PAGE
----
Questioned by the media about the split in the MPIRP, Grand Ayatollah Shariatmadari remarked that the MPIRP had “2 to 3 million active followers capable of electing a new leader.” Ettelaat daily, August 14, 1979.
 Kayhan daily, December 10, 1979. According to Lahuti, participation rates dropped even lower in the election of local city councils.
 The New York Times, August 4, 1979.
 Bakhash, The Reign of the Ayatollahs, pp. 82-83.
 The New York Times, August 4, 1979.
 Ibid.; Enghelab Eslami daily, August 19, 1979.
 See for example Ayatollah Khomeini’s speeches of September 19, 1979 to military officers in Qom, September 20, 1979 to representatives of the university Islamic Associations, October 4, 1979 to the Assembly of Experts and revolutionary guards of the al-Husayn mosque, October 22, 1979, to various popular and tribal representatives, October 31, 1979 to the families of martyrs of 15 Khordad in Sahifeyeh Imam, Vol. 10, The Institute for Compilation and Publication of Imam Khomeini’s Works, International Affairs Department; and November 14, 1979 to the Assembly of Experts, and November 28, 1979 message to the nation on the constitutional referendum inIbid, Vol. 11.
New York Times, May 13, 1979.
 The New York Times, August 13, 1979.
The New York Times, August 14, 1979; Fereidun Qasemi, The Islamic Republic: From Bazargan to Rouhani, p. 34.
The New York Times, July 23, 1979.
The New York Times, September 6 and 27, 1979.
 The number of execution cases mentioned includes both published and unpublished data.
The New York Times, August 21, 1979.
 Islamic Revolution Documentation Center, “Which groups supported the boycott of the referendum on the constitution?,” December 2, 2020 (http://irdc.ir/fa/news/6402/چه-گروه%E2%80%8Cهایی-همه%E2%80%8Cپرسی-قانون-اساسی-را-تحریم-کردند).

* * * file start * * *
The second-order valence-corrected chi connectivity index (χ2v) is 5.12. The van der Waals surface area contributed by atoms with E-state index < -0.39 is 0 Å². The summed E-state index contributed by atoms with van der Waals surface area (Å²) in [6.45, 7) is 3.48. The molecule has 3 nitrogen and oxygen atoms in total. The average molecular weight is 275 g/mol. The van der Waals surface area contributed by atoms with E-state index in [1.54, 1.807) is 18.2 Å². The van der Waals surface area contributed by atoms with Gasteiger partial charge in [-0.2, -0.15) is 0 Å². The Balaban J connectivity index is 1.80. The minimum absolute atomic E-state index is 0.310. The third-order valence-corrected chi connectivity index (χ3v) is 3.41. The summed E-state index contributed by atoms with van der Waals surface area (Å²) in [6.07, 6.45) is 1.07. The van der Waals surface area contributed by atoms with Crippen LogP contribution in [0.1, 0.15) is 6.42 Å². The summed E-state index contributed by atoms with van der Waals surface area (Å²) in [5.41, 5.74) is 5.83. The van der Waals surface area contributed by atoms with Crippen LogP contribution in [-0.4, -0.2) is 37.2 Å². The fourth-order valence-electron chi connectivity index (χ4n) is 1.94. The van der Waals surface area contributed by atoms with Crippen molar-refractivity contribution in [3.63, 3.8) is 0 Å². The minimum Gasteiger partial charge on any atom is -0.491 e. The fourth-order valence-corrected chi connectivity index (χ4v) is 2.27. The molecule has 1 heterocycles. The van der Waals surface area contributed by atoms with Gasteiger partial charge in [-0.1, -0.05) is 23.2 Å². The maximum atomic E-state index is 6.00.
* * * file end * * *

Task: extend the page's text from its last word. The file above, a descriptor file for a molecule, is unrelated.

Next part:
See for example statements of National Front PanIranist Party in Enqelab Eslami daily, November 27, 1979, page 9. http://iran-archive.com/sites/default/files/2021-09/enghelabe-eslami-0129.pdf; leaflets of the Iran Communists Union, November 26, 1979 (http://iran-archive.com/sites/default/files/2021-07/ettehadiieye-komonistha-sarbedaran-trakt-1.pdf).
 Constitution of the Islamic Republic of Iran (https://www.iranrights.org/library/document/208/the-constitution-of-the-islamic-republic-of-iran).
Ettelaat daily, December 1, 1979.
 The New York Times, December 2 and 3, 1979.
 Le Monde newspaper, December 4, 1979. See also The New York Times, December 3, 1979.
 The New York Times, December 7, 1979.
 Le Monde daily, December 4, 1979; Ettelaat daily, December 5, 1979.
Interview with German TV, December 5, 1979, archived at the Ayatollah Hashemi Rafsanjani Documentation Center (https://rafsanjani.ir/records/مصاحبه-آیت-الله-هاشمی-با-تلویزیون-آلمان-درباره-ی-رفراندوم-قانون-اساسی-در-سال-1358-سال-های-۵۷-و-۵۸-کتاب-انقلاب-و-پیروزی).
Enqelab Eslami daily, November 27, 1979.
Nikkie Keddie and Eric Hoogland, 1982, The Iranian Revolution and the Islamic Republic, Syracuse University Press, p. 61; Said Amir Arjomand, 1988, The Turban for the Crown, Oxford University Press, p. 156; Radio Farda, Ehsan Mehrabi, “Clerics who said no to the Islamic Republic,” February 14, 2019 (https://www.radiofarda.com/a/clerics-who-said-no-to-Islamic-republic/29770031.html).
Razmi, Volume 1, p. 36.
 Le Monde correspondent in Tabriz, December 7, 1979.
 Hassan Shariatmadari, Interview with Radio Farda, February 11, 2019 (https://www.radiofarda.com/a/forty-years-forty-interviews-Hassan-Shariatmadari-interview/29764152.html); ABC interview with Hassan Shariatmadari, January 7, 2022.
 The New York Times, December 7, 1979; The New York Times, December 8, 1979; Khlaq Mosalman Weekly, December 9, 1979.
 ABC interview with Hassan Shariatmadari, January 7, 2022.
 Le Monde, December 7, 1979.
 Ettelaat daily, December 8, 1979.
 Magazine Javanan Emruz, December 17, 1979, and The New York Times; December 10, 1979.